Big Bend: Stepfather, teen die after hiking in 119-degree heat in West Texas national park

When a 14-year-old boy was dying in the extreme heat on a hiking trip in Big Bend National Park in Texas, his stepfather turned back to seek help.

The 31-year-old stepmother was walking to her car when the Deans’ brother picked her up in 119-degree heat. As his desperate journey ends in a car crash, and his own death, expect little relief from the heat this week in West Texas.

A 31-year-old Florida man was hiking the Marufo Vega Trail with his two stepchildren — ages 21 and 14 — when Big Bend’s communications center received a call for emergency help around 6 p.m. Friday, the National Park Service said. Press release. At the time of the call, the temperature in Big Bend reached 119 degrees, park officials said.

The 14-year-old boy “passed out in the roadway” after the stepfather got back into their vehicle to get help while the 21-year-old tried to get his brother back on the road, according to the news release. .

When a team of park rangers and US Border Patrol agents arrived on the scene around 7:30 p.m., they found the 14-year-old boy on the trail and pronounced him dead. Thirty minutes after finding the dead 14-year-old, park officials discovered the Florida man’s vehicle had “crashed into the embankment at Poquilas Overlook.”

“A 31-year-old male was pronounced dead at the scene,” the park said in a news release.

Park officials had not publicly identified the man or his foster children as of Monday morning. The teenager’s cause of death is still pending.

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“The incident is under investigation,” park officials said.

Big Bend National Park spokesman Tom Vandenberg told The Washington Post on Monday that “the 21-year-old has returned to family in Florida,” but had no other updates on him or his condition.

The deaths in Big Bend are part of a brutal Texas heat wave entering its third week. The five hottest cities in the U.S. on Sunday were all in Texas, each reaching at least 111 degrees. Fort Worth reached a high of 117 degrees on Sunday.

All five — Fort Worth, Austin, Dallas, Houston and San Antonio — are forecast to have highs above 100 degrees every day this week. Del Rio, Tex., reached 110 degrees on Sunday, the eighth straight day on record. National Weather Service (NWS).

“Oppressive and persistent heat will become increasingly dangerous and dangerous in south and south-central Texas, especially for people with repeated long-term exposures,” the NWS said in a summary. headlines About last week’s heat wave. “Confidence is growing that a dangerous heat wave will continue through the start of the Fourth of July holiday week.”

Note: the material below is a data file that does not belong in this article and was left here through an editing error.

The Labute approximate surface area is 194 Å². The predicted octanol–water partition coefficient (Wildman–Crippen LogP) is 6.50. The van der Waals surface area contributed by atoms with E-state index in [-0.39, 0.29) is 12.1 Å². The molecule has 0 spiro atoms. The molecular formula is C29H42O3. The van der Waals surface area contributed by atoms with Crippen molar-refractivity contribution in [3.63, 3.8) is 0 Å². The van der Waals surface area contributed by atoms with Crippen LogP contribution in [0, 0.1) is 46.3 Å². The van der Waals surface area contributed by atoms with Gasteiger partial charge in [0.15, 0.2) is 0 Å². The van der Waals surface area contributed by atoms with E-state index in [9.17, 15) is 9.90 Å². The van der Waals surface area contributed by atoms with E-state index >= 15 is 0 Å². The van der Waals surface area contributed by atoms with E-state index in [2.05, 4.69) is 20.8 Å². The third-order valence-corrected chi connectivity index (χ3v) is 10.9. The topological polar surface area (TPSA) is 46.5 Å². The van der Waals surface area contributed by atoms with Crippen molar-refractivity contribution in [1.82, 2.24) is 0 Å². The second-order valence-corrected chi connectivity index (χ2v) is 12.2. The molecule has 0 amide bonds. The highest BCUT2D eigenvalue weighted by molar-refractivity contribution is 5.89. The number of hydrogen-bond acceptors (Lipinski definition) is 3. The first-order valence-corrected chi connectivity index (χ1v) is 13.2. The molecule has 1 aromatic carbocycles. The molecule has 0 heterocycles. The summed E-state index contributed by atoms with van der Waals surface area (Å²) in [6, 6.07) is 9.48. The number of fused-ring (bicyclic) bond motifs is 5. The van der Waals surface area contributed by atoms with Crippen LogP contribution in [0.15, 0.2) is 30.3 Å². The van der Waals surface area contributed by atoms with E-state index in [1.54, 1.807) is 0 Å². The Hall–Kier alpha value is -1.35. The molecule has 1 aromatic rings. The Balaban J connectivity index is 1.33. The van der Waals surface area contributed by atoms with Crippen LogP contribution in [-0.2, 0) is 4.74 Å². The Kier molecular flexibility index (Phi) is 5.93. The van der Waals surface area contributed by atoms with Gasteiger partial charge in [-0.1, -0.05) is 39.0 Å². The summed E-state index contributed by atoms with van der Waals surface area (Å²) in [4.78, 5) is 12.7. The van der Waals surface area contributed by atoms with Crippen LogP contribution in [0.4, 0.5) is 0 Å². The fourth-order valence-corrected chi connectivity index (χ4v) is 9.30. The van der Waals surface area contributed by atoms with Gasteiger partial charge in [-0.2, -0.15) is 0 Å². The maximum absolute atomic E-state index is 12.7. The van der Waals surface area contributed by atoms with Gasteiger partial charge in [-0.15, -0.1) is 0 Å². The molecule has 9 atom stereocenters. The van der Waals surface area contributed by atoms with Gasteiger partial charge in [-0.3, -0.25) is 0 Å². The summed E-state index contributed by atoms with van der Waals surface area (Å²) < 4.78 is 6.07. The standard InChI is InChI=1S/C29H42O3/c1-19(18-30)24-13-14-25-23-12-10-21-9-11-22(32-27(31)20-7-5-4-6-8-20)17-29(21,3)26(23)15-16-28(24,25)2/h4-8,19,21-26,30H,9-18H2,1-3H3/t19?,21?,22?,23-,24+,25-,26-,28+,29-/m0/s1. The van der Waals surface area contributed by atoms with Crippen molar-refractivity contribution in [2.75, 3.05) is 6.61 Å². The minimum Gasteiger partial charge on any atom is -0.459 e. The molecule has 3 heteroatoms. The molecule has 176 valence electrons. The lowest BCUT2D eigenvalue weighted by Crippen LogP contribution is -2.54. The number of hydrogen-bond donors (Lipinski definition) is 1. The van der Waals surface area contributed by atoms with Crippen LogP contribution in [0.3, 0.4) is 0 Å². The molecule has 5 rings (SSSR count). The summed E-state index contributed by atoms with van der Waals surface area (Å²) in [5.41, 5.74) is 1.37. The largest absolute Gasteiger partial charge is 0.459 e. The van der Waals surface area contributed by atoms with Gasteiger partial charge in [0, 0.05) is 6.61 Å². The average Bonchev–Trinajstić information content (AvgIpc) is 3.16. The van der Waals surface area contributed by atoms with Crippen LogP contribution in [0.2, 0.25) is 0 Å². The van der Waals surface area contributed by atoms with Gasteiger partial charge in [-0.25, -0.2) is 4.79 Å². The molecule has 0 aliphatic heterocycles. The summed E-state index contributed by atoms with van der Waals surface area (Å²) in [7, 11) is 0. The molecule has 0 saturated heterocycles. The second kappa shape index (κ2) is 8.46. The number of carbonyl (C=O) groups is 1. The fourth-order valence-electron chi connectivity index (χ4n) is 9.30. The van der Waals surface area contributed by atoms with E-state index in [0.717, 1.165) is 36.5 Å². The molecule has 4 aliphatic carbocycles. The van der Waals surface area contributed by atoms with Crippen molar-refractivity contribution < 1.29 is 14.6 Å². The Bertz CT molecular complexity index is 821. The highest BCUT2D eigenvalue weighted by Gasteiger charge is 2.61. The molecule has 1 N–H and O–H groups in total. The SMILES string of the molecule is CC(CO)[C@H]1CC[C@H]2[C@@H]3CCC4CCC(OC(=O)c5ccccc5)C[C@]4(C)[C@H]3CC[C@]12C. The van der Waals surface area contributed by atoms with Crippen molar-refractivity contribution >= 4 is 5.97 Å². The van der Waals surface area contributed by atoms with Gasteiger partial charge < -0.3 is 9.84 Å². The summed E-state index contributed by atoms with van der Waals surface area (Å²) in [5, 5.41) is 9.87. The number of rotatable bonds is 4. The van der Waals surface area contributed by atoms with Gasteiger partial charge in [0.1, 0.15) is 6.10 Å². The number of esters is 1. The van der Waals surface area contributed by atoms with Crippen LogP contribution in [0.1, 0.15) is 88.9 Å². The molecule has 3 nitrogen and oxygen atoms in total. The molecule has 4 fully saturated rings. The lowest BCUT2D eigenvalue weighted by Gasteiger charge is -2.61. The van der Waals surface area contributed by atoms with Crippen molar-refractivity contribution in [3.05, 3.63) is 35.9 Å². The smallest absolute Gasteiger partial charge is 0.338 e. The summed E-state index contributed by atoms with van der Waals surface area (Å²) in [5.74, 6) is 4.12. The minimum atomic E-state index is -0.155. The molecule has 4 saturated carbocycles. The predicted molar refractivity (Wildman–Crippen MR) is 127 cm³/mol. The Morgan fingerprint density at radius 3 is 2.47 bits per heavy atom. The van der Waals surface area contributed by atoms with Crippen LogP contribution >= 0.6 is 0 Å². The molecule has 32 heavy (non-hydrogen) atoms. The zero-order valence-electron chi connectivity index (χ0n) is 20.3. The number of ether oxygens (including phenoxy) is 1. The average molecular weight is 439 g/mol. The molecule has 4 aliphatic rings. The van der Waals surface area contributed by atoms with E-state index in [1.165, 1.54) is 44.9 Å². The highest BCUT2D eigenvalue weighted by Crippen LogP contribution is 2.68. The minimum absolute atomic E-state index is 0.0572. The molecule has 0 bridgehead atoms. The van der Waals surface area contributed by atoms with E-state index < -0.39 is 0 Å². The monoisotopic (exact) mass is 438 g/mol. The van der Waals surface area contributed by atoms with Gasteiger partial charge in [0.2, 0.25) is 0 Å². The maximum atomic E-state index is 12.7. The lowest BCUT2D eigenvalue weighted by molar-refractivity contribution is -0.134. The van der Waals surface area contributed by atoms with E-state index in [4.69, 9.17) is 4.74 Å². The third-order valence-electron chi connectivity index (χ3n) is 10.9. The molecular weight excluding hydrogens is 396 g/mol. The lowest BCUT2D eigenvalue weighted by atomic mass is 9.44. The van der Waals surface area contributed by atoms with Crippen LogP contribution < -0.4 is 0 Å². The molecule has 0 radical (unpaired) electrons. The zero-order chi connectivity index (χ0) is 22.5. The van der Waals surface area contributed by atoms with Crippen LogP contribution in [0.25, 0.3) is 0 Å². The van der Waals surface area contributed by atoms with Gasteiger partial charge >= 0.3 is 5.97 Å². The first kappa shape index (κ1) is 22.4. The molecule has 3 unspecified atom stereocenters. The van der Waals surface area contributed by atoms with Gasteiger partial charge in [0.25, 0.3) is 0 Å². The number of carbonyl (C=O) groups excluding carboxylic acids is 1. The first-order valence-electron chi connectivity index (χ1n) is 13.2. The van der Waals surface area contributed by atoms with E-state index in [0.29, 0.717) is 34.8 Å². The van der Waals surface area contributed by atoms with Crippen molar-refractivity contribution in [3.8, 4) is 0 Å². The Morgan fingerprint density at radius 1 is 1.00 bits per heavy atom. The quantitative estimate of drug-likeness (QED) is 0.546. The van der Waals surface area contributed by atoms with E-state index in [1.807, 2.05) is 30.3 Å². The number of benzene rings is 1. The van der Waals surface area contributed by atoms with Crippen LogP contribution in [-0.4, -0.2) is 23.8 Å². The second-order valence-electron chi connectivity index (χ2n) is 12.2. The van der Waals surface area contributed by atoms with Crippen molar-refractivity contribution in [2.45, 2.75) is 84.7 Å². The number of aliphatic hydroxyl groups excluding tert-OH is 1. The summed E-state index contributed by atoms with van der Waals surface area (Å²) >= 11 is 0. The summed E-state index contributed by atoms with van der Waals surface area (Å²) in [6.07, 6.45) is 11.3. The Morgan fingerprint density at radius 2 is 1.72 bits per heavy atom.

Dubbed “Hiker’s Paradise,” Big Bend is a West Texas destination on the border with Mexico that boasts breathtaking views as part of the country’s largest protected area, the Chihuahuan Desert Landscape and Ecological Area. Spring and autumn are considered the best times to visit the park due to the cool weather. Summer is considered a vacation season in the park because extreme heat is possible.

The park’s Marufo Vega Trail “winds through extremely rugged desert and rocky cliffs within the warmest part of Big Bend National Park,” according to the park service.

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“With no shade or water it is dangerous to attempt this difficult trail in the heat of summer,” park officials said in a news release announcing the deaths of the Florida family.

Although deaths are rare in Big Bend, at least three people have died recently. In March 2022, a 53-year-old woman visited Big Bend for the first time while hiking the Hot Springs Canyon Trail, authorities said. said. In February, a 56-year-old man died after suffering chest pains while hiking the park’s Pinnacles Trail. said In a news release. Within three weeks, Big Bend officials said A 64-year-old woman died on the Hot Springs Canyon Trail in March; The region was enjoying “Unseasonal Heat” At the time, according to the NWS.

Days after a recent death in the park, Big Bend remains under an extreme heat advisory, with temperatures forecast to top 110 degrees each day along the Rio Grande and desert portions of the national park.

“These are very dangerous/deadly temperatures!” Park wrote In consultation. “Travellers should leave the trails in the afternoon. Stay hydrated. Control your exposure.

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